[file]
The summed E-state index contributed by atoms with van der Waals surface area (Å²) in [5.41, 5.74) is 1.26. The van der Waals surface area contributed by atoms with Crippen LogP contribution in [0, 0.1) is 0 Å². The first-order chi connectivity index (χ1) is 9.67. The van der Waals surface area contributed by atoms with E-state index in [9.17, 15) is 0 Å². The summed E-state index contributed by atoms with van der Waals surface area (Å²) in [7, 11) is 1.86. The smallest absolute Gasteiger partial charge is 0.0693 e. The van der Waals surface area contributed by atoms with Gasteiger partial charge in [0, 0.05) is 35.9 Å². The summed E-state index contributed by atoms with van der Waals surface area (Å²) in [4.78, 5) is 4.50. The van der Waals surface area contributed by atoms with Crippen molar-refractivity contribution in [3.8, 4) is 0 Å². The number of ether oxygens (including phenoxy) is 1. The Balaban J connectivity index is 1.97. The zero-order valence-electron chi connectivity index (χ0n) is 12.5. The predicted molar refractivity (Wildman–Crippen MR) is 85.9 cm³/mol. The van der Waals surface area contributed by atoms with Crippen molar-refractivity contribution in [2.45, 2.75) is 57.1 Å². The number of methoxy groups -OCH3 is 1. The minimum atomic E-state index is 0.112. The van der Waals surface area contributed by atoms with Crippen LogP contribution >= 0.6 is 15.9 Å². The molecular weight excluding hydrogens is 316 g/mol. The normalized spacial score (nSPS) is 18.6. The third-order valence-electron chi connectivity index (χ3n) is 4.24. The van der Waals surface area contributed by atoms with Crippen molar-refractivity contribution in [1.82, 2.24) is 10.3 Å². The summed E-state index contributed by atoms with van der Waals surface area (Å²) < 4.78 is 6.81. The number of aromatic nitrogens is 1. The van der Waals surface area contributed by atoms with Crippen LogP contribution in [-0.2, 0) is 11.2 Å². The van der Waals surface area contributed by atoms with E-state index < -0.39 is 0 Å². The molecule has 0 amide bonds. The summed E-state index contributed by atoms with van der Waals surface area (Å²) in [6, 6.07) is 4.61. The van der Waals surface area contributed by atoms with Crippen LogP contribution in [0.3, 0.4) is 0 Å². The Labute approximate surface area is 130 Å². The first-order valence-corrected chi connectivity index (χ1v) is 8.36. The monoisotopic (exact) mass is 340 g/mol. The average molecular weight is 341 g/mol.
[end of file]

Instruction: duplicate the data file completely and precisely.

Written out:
The summed E-state index contributed by atoms with van der Waals surface area (Å²) in [5.41, 5.74) is 1.26. The van der Waals surface area contributed by atoms with Crippen LogP contribution in [0, 0.1) is 0 Å². The first-order chi connectivity index (χ1) is 9.67. The van der Waals surface area contributed by atoms with E-state index in [9.17, 15) is 0 Å². The summed E-state index contributed by atoms with van der Waals surface area (Å²) in [7, 11) is 1.86. The smallest absolute Gasteiger partial charge is 0.0693 e. The van der Waals surface area contributed by atoms with Gasteiger partial charge in [0, 0.05) is 35.9 Å². The summed E-state index contributed by atoms with van der Waals surface area (Å²) in [4.78, 5) is 4.50. The van der Waals surface area contributed by atoms with Crippen molar-refractivity contribution in [3.8, 4) is 0 Å². The number of ether oxygens (including phenoxy) is 1. The Balaban J connectivity index is 1.97. The zero-order valence-electron chi connectivity index (χ0n) is 12.5. The predicted molar refractivity (Wildman–Crippen MR) is 85.9 cm³/mol. The van der Waals surface area contributed by atoms with Crippen molar-refractivity contribution in [2.45, 2.75) is 57.1 Å². The number of methoxy groups -OCH3 is 1. The minimum atomic E-state index is 0.112. The van der Waals surface area contributed by atoms with Crippen LogP contribution >= 0.6 is 15.9 Å². The molecular weight excluding hydrogens is 316 g/mol. The normalized spacial score (nSPS) is 18.6. The third-order valence-electron chi connectivity index (χ3n) is 4.24. The van der Waals surface area contributed by atoms with Crippen molar-refractivity contribution in [1.82, 2.24) is 10.3 Å². The summed E-state index contributed by atoms with van der Waals surface area (Å²) < 4.78 is 6.81. The number of aromatic nitrogens is 1. The van der Waals surface area contributed by atoms with Crippen LogP contribution in [-0.2, 0) is 11.2 Å². The van der Waals surface area contributed by atoms with E-state index < -0.39 is 0 Å². The molecule has 0 amide bonds. The summed E-state index contributed by atoms with van der Waals surface area (Å²) in [6, 6.07) is 4.61. The van der Waals surface area contributed by atoms with Crippen LogP contribution in [0.3, 0.4) is 0 Å². The Labute approximate surface area is 130 Å². The first-order valence-corrected chi connectivity index (χ1v) is 8.36. The monoisotopic (exact) mass is 340 g/mol. The average molecular weight is 341 g/mol.